The sewing technique used for the butterfly was also done for the leaves and the curling and uncurling of the frog tongue. The nitinol was sewn in a curved shape inside of the origami paper and taped down at two ends of the curve to create the necessary tension to lift the paper. In order to get the desired tongue “roll” look, we wrapped it around the body of a Sharpie marker to curl the tongue.
Papert Tronics Circuitry:
To get the nitinol to respond to sensors, we built a circuit on a breadboard using a 5V battery source (really 6V of older batteries), an LM324N op amp, a 74HC04 inverter, and several IRZL34N power mosfets with a kit of jumper wires and a prototype breadboard.
Since the nitinol wires ran high currents (the .375mm nitinol needs over 2A of current to activate!), we got some power MOSFETs to use as electronic switches. These allow current to flow only when the gate voltage is substantially higher than ground.
We triggered the MOSFETS with an op-amp circuit (using an LM324) that amplified the signal from an IR phototransistor, but this signal was active low: When the IR phototransistor detects IR light, it pulls the op-amp output down to ~0V. If we hooked the output up to the MOSFET gate, it would let current flow by default.
So, we ran it this output through an inverter (a 74HC04) before sending it to the MOSFET gate. That way, the circuit would turn on the nitinol only when the phototransistor detected light from an IR LED.
For the touch sensor circuits, we used momentary switches in series with the nitinol and the appropriate resistor.
The IR LEDs (1.2V Vf) ran on 5V in series with 150 ohm resistors, for a running current of 25 mA.
We mounted the breadboard, with a switched ~5V power supply, to the bottom of the environment stand and threaded all the Papert Tronics wires, sensors, and IR LEDs through the pegboard as necessary for their function:
We formed a team around the idea that working with paper would lend itself to designing a simple and elegant project. We reasoned that a paper project would be easier since paper is inherently limited in strength, size, and versatility. Throughout the course of many long and intense work sessions we were surprised to learn how complicated a simple idea could be.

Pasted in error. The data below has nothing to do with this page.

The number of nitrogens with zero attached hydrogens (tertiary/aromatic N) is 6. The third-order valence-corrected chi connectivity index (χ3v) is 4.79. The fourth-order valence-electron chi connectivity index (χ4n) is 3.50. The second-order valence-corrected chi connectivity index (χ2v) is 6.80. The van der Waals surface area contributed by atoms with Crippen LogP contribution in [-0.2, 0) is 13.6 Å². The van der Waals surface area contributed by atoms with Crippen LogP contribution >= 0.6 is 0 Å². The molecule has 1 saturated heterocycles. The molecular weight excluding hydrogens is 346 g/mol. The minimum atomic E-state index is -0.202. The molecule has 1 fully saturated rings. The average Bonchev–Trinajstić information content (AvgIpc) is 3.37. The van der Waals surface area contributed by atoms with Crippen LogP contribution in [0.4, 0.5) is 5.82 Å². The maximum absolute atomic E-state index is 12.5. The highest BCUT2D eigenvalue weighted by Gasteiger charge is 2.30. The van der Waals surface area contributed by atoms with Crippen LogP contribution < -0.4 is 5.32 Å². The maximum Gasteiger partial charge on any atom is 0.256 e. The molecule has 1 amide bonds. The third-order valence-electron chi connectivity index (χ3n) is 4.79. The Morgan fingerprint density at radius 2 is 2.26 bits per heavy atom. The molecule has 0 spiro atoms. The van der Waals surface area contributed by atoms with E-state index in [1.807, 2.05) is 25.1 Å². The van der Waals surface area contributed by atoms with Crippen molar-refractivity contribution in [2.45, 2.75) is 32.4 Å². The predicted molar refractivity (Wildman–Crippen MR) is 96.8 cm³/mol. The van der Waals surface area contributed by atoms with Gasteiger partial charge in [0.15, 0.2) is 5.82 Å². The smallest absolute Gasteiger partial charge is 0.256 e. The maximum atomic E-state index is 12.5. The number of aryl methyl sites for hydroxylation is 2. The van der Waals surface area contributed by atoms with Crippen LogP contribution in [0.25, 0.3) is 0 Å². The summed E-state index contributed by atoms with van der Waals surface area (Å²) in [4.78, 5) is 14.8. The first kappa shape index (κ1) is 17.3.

Nitinol wire was a completely unfamiliar material with unfamiliar qualities. We learned to use nitinol wire by scouring the internet to learn how others had used it. We followed some of the directions for using nitinol that we found on the internet, but some of the directions that we followed turned out to be incorrect and unknowingly skipped over others. A lot of what we learned was a result of trial and error, which was both a rich experience and a time intensive process. We sometimes reflected on how much further we could have gotten if we had worked on a project that relied on a more familiar process, such as laser cutting.
In our development process we were often confronted with a challenge that required us to zoom in closely to solve. For example, attaching the nitinol wire to a power source required affixing jumper wires using crimp beads. We ran into a number of problems trying get the crimp beads to keep the wires enclosed so we tried attaching them with copper tape, solder, prayers, hot glue, crossed fingers, and tape. Because we were so consumed with solving the problem of attaching the wires to crimps we lost perspective of the actual challenge which was about conducting electricity to the nitinol wire. Also, the jumper wires kept breaking. The nitinol we bought was packaged with super-thin (super-fragile!) solid-core jumper wires intended for wire wrapping, not anything that moved. We decided to stop using the thin wire and move over to thicker jumper wire provided by the TLT Lab. With the new jumper wire, a crimp bead and a dab of hot glue, we got a stronger connection that was easy to put into the breadboard without breaking. For the other wires attached to the LEDs, IR sensors, and switches, we discovered the amazing properties of heat shrink, which really helped with preventing wires from breaking.
Simplicity was a great goal to shoot for but the guidelines of our design project required us to uphold many complex qualities each with their own tradeoffs: safe, durable, versatile, intuitive to use, easy to construct, expandable, educational, relevant to a wide variety of educational settings, and appealing to a wide variety of student users.